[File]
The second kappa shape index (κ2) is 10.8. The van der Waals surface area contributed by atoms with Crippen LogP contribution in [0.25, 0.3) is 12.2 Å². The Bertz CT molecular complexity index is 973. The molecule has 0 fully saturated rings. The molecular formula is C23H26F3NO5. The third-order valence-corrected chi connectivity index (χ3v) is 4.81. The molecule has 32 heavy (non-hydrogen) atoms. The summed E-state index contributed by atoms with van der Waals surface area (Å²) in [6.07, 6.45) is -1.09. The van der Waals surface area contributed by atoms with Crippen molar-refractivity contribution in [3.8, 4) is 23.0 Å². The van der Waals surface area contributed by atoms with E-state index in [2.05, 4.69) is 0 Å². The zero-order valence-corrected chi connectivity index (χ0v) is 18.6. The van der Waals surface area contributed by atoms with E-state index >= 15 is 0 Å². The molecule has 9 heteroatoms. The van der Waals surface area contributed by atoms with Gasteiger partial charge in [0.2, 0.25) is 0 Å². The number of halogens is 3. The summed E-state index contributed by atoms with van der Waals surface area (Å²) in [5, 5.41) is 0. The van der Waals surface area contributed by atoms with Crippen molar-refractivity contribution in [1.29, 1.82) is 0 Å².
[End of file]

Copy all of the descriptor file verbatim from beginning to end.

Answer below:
The second kappa shape index (κ2) is 10.8. The van der Waals surface area contributed by atoms with Crippen LogP contribution in [0.25, 0.3) is 12.2 Å². The Bertz CT molecular complexity index is 973. The molecule has 0 fully saturated rings. The molecular formula is C23H26F3NO5. The third-order valence-corrected chi connectivity index (χ3v) is 4.81. The molecule has 32 heavy (non-hydrogen) atoms. The summed E-state index contributed by atoms with van der Waals surface area (Å²) in [6.07, 6.45) is -1.09. The van der Waals surface area contributed by atoms with Crippen molar-refractivity contribution in [3.8, 4) is 23.0 Å². The van der Waals surface area contributed by atoms with E-state index in [2.05, 4.69) is 0 Å². The zero-order valence-corrected chi connectivity index (χ0v) is 18.6. The van der Waals surface area contributed by atoms with E-state index >= 15 is 0 Å². The molecule has 9 heteroatoms. The van der Waals surface area contributed by atoms with Gasteiger partial charge in [0.2, 0.25) is 0 Å². The number of halogens is 3. The summed E-state index contributed by atoms with van der Waals surface area (Å²) in [5, 5.41) is 0. The van der Waals surface area contributed by atoms with Crippen molar-refractivity contribution in [1.29, 1.82) is 0 Å².